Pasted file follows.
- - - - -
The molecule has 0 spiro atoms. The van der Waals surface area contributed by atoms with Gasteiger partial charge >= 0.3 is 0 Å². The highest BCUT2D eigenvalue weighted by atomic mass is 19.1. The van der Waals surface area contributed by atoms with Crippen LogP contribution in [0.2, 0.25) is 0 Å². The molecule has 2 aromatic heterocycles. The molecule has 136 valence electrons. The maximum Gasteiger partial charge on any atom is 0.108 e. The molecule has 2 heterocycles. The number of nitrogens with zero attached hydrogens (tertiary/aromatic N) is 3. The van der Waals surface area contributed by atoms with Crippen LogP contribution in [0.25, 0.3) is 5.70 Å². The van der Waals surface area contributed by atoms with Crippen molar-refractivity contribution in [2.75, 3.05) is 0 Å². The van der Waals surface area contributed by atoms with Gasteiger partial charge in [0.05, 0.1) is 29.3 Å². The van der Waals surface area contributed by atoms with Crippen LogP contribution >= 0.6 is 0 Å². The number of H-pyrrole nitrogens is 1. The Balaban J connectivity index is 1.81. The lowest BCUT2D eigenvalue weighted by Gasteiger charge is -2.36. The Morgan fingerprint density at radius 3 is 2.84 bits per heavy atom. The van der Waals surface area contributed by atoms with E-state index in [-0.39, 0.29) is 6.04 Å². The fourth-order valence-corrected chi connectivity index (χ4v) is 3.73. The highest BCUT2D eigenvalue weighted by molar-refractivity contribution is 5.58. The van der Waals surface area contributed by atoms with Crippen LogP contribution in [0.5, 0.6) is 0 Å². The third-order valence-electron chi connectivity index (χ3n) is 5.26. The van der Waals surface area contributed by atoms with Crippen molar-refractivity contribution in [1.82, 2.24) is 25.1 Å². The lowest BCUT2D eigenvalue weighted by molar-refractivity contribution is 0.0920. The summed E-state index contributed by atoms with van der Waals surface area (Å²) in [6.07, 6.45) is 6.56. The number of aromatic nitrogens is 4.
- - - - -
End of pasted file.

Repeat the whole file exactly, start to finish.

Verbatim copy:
The molecule has 0 spiro atoms. The van der Waals surface area contributed by atoms with Gasteiger partial charge >= 0.3 is 0 Å². The highest BCUT2D eigenvalue weighted by atomic mass is 19.1. The van der Waals surface area contributed by atoms with Crippen LogP contribution in [0.2, 0.25) is 0 Å². The molecule has 2 aromatic heterocycles. The molecule has 136 valence electrons. The maximum Gasteiger partial charge on any atom is 0.108 e. The molecule has 2 heterocycles. The number of nitrogens with zero attached hydrogens (tertiary/aromatic N) is 3. The van der Waals surface area contributed by atoms with Crippen LogP contribution in [0.25, 0.3) is 5.70 Å². The van der Waals surface area contributed by atoms with Crippen molar-refractivity contribution in [2.75, 3.05) is 0 Å². The van der Waals surface area contributed by atoms with Gasteiger partial charge in [0.05, 0.1) is 29.3 Å². The van der Waals surface area contributed by atoms with Crippen LogP contribution >= 0.6 is 0 Å². The number of H-pyrrole nitrogens is 1. The Balaban J connectivity index is 1.81. The lowest BCUT2D eigenvalue weighted by Gasteiger charge is -2.36. The Morgan fingerprint density at radius 3 is 2.84 bits per heavy atom. The van der Waals surface area contributed by atoms with E-state index in [-0.39, 0.29) is 6.04 Å². The fourth-order valence-corrected chi connectivity index (χ4v) is 3.73. The highest BCUT2D eigenvalue weighted by molar-refractivity contribution is 5.58. The van der Waals surface area contributed by atoms with Crippen LogP contribution in [0.5, 0.6) is 0 Å². The third-order valence-electron chi connectivity index (χ3n) is 5.26. The van der Waals surface area contributed by atoms with Crippen molar-refractivity contribution in [1.82, 2.24) is 25.1 Å². The lowest BCUT2D eigenvalue weighted by molar-refractivity contribution is 0.0920. The summed E-state index contributed by atoms with van der Waals surface area (Å²) in [6.07, 6.45) is 6.56. The number of aromatic nitrogens is 4.